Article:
Author(s): Bajwa SK, Bajwa SJ, Kaur J, Singh K, Kaur J
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Abstract BACKGROUND: Management of high risk obstetric patients. AIM: The present study was conducted to evaluate the primary causes of the admission of obstetric patients to Intensive Care Unit (ICU), the presence of co-morbid diseases, outcome of such patients, their survival rate as well as the factors which contribute to the maternal mortality. SETTINGS AND DESIGN: A retrospective study was conducted in the Department of Obstetrics and Gynaecology and Anaesthesiology/ICU of our Institute. MATERIALS AND METHODS: Sixty-one obstetric patients, who were admitted to ICU between 20 December 2006 and 31 January 2010, were evaluated for various factors responsible for their admission as well as their outcome. STATISTICAL ANALYSIS: At the end of study, the data were arranged systematically and subjected to statistical analysis using nonparametric tests and P value <0.05 was considered significant. RESULTS: Majority of the 61 patients admitted in ICU were referred from the peripheral health centers, smaller nursing homes/hospitals and some even without proper primary care and mainly comprising uneducated and rural population. Hemorrhage, pregnancy induced hypertension, cardiac diseases, respiratory insufficiency and sepsis were the main causes for admission. A total of 18 patients among 61 died during their ICU stay in the hospital. CONCLUSIONS: In the developing countries, high risk pregnancy should be managed at peripheral centers with proper facilities, antenatal visits and timely referral. The intensive care help should be reserved for very high risk pregnancies with co-morbid diseases.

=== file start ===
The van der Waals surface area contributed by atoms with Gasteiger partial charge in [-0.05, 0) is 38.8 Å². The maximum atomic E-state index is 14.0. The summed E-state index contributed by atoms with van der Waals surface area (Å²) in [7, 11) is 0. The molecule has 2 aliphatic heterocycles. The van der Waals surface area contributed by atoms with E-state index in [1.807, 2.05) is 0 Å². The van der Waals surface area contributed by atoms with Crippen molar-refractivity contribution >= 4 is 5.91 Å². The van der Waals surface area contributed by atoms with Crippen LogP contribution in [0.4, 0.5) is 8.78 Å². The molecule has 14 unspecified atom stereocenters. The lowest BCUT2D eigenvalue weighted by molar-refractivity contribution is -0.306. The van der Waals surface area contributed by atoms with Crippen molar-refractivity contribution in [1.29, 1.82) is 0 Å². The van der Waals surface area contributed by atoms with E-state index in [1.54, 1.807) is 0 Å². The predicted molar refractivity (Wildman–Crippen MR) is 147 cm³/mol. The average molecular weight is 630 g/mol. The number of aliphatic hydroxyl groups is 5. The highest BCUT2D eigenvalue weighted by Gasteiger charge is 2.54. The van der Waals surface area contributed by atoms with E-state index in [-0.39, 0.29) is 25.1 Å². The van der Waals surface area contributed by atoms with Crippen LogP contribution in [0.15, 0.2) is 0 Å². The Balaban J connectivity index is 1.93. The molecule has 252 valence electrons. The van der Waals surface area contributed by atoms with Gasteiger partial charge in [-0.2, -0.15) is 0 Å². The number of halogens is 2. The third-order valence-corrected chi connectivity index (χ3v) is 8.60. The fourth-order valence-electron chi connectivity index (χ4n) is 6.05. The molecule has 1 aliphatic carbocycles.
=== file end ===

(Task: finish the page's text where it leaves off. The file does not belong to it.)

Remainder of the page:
This article was published in J Emerg Trauma Shock
and referenced in Journal of Pain & Relief